St Bartholomew, Orford
www.suffolkchurches.co.uk - a journey through the churches of Suffolk
One of the biggest changes in Suffolk in the twenty years I've lived here has been the influx of Londoners buying second homes, mainly along the coast. Twenty years ago, the East Anglian coast was deeply unfashionable, even to the extent that Michael Palin could make an amusing film, East of Ipswich, about how his parents had taken him on holiday each year to Southwold. These days, Southwold is rarely out of the colour supplements, and Aldeburgh and Walberswick are also full of weekend owners. All along the east coast the towns are falling to the power of Islington and Notting Hill wallets. Only unfashionable Felixstowe and Lowestoft look capable of holding out, and even then I expect that one day the London smart set will notice how charming Edwardian Felixstowe is, and how Lowestoft has the best beaches in the county.
You might expect that Orford would have succumbed long ago, especially as it is so much smaller than its neighbours, but it seems to me that there is still a quiet resilience to the place, despite the way it is swamped with day visitors at any time of the year. Perhaps it is because it doesn't have a beach, or maybe that its houses are all rather too large to attract someone looking for a bolt hole. In 1978, Jean Carter and Stewart Bacon observed, in their fine little book 'Orford, Suffolk', that of all the places we have visited in Suffolk, and that excludes but a few, nowhere we have found a more typically Suffolk character than the true native of Orford.
Orford isn't really a town at all; no more than a large village really, but it retains its services - a fire station, a school, three pubs - more by virtue of its wide, rural hinterland. But unlike Southwold, say, Orford does not turn its back on its fields and forests. The outskirts of the place have streets of former council houses, and the inhabitants are as likely to work the land as be weekend sailors. It is a reminder that Orford was originally a hamlet within the parish of Sudbourne. Indeed, St Bartholomew started life as a chapel of ease to Sudbourne church.
Across the wide River Ore, which was the Alde before it turned suddenly south, the spit cuts Orford off from the grey North Sea, a dramatic thing to see from the top of Orford Castle, which can be the windiest place I know. It was the building of the castle by Henry II that made a proper place of Orford, and led to the building of the church. Both castle and church survive, the market place between them, the Town Hall still fronting it.
Despite the cars which line it in summer, and can make the walk down to the quayside a miserable one, the road between the church of St Bartholomew and the river is lined with houses as fine as any in rural England. Many are several hundred years old, most are large, almost all are red brick except for the odd manifestation of the 1930s modern movement which adds a piquance to the landscape of anywhere on the Suffolk coast.
But anyone who has visited Orford will remember it most not for the pretty streets, or the sound of the wind, but for the smell. The Orford smokehouse is one of the reasons Suffolk appears so often in the colour supplements and the quality dailies, but in truth it is not an expensive place to buy food, certainly not in comparison with what you can spend on the high-food mile, non-organic, unfairly-traded rubbish that supermarkets sell. We live in the middle of Ipswich, but sometimes we make the journey just to go to the smokehouse, so it must be a real pleasure to be able to wander out of your house to pick up the kippers for breakfast. I have bought kippers in Cley, and Craster, and Arbroath, and all up the east coast of Britain. But none can compete with an Orford smokehouse kipper.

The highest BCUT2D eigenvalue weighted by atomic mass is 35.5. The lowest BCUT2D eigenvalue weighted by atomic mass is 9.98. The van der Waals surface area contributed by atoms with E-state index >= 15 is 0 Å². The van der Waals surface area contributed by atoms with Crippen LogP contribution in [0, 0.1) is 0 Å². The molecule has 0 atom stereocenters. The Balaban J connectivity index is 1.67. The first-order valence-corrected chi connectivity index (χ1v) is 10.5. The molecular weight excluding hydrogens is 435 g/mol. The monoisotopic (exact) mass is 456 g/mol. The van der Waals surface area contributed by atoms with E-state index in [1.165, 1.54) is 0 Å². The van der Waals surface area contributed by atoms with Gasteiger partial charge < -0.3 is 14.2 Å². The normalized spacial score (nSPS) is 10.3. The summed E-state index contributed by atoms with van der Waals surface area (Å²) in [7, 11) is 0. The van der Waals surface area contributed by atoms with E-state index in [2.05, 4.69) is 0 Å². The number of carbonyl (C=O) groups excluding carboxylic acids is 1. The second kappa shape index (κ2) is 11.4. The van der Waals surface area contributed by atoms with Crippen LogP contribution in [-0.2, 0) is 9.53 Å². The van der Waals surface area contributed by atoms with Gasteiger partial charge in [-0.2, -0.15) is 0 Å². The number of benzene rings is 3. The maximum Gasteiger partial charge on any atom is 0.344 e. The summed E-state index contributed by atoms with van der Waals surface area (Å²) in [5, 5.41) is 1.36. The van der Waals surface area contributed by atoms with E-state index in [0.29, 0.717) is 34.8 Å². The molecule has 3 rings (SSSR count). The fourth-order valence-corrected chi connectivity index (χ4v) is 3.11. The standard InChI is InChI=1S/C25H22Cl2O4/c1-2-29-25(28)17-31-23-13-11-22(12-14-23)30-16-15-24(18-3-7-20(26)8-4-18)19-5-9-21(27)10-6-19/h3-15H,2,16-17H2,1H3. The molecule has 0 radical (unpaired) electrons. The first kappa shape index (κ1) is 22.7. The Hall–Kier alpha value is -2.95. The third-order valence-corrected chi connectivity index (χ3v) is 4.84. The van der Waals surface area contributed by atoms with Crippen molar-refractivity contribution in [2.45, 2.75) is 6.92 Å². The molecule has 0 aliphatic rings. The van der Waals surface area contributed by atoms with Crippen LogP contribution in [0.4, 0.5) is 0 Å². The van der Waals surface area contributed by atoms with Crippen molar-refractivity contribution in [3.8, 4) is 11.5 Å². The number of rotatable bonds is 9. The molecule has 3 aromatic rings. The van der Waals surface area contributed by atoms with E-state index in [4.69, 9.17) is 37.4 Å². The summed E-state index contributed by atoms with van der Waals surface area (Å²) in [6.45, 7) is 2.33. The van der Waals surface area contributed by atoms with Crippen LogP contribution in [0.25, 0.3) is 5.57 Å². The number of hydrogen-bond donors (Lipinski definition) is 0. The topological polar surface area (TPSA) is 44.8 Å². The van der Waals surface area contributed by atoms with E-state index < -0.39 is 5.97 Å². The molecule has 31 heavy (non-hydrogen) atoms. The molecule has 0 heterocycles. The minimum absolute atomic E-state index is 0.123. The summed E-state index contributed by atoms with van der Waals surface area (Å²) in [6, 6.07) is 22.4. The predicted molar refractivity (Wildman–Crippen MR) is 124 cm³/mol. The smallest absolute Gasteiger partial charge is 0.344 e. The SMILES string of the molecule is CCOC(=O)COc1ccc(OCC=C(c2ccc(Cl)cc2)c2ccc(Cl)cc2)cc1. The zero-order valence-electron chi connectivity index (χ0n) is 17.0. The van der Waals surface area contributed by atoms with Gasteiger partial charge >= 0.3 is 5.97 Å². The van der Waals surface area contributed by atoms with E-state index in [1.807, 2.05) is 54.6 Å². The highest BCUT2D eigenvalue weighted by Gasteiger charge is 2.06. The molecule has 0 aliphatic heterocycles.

St Bartholomew has a large, almost urban presence at the top of the village street. The first sight is of the tower top, a not entirely happy 1970s attempt at Suffolk Perpendicular to replace what had fallen in the 1830s. It doesn't promise much, but rather more exciting are the ruins to the east of the church. They are Norman, the best of their age in the county. This was the chancel, six bays long with aisles on each side, the only original part of the Norman church surviving. They suggest that the Normans thought of Orford as an important place.
Again, the external east wall might suggest an over-restored and anonymous urban church, but the south side of the graveyard is pleasantly rolling with a scattering of fine 18th century gravestones, and the porch is enormous. You step into a large, wide, light space, for this church is always open every day. The most striking thing about the interior is that it is square. The wide aisles, and the loss of the chancel, and the high clerestory, give it a feel of a great hall as much as of a medieval church. The Victorian furnishings have been removed, and the old stone of the floor is wide and clear apart from a grouping of modern chairs, always a good sight to see in a medieval space.
You can see straight away that St Bartholomew is beautiful inside, but it is also a church of outstanding interest. Of the first rank is one of East Anglia's most fascinating fonts, with two panels found rarely anywhere else in the region. One depicts a Holy Trinity, God the Father shown as an old man holding God the Son on a cross between his knees. Even rarer, on the other side of the font is a pieta, the weeping Mother of God holding the broken body of her son in a detail of the Deposition from the Cross. These are not only interesting and important, but also profoundly beautiful.